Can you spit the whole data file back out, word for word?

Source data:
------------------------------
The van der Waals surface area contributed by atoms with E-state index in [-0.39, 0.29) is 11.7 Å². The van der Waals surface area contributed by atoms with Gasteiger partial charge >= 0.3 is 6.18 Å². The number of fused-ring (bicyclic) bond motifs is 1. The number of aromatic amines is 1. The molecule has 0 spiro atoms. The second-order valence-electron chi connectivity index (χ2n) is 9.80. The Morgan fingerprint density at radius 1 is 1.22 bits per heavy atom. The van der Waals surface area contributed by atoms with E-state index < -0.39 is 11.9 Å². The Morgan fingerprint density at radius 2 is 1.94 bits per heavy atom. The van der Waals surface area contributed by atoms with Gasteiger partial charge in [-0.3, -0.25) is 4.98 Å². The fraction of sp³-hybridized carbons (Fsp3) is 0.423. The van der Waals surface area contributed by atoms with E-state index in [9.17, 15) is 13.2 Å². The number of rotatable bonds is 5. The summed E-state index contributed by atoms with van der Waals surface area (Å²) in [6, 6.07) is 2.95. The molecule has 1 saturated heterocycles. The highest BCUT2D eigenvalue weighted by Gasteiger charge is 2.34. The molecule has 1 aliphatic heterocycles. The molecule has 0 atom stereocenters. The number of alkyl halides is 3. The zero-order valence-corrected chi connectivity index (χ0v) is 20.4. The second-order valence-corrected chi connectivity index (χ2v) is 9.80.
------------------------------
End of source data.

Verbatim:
The van der Waals surface area contributed by atoms with E-state index in [-0.39, 0.29) is 11.7 Å². The van der Waals surface area contributed by atoms with Gasteiger partial charge >= 0.3 is 6.18 Å². The number of fused-ring (bicyclic) bond motifs is 1. The number of aromatic amines is 1. The molecule has 0 spiro atoms. The second-order valence-electron chi connectivity index (χ2n) is 9.80. The Morgan fingerprint density at radius 1 is 1.22 bits per heavy atom. The van der Waals surface area contributed by atoms with E-state index < -0.39 is 11.9 Å². The Morgan fingerprint density at radius 2 is 1.94 bits per heavy atom. The van der Waals surface area contributed by atoms with Gasteiger partial charge in [-0.3, -0.25) is 4.98 Å². The fraction of sp³-hybridized carbons (Fsp3) is 0.423. The van der Waals surface area contributed by atoms with E-state index in [9.17, 15) is 13.2 Å². The number of rotatable bonds is 5. The summed E-state index contributed by atoms with van der Waals surface area (Å²) in [6, 6.07) is 2.95. The molecule has 1 saturated heterocycles. The highest BCUT2D eigenvalue weighted by Gasteiger charge is 2.34. The molecule has 1 aliphatic heterocycles. The molecule has 0 atom stereocenters. The number of alkyl halides is 3. The zero-order valence-corrected chi connectivity index (χ0v) is 20.4. The second-order valence-corrected chi connectivity index (χ2v) is 9.80.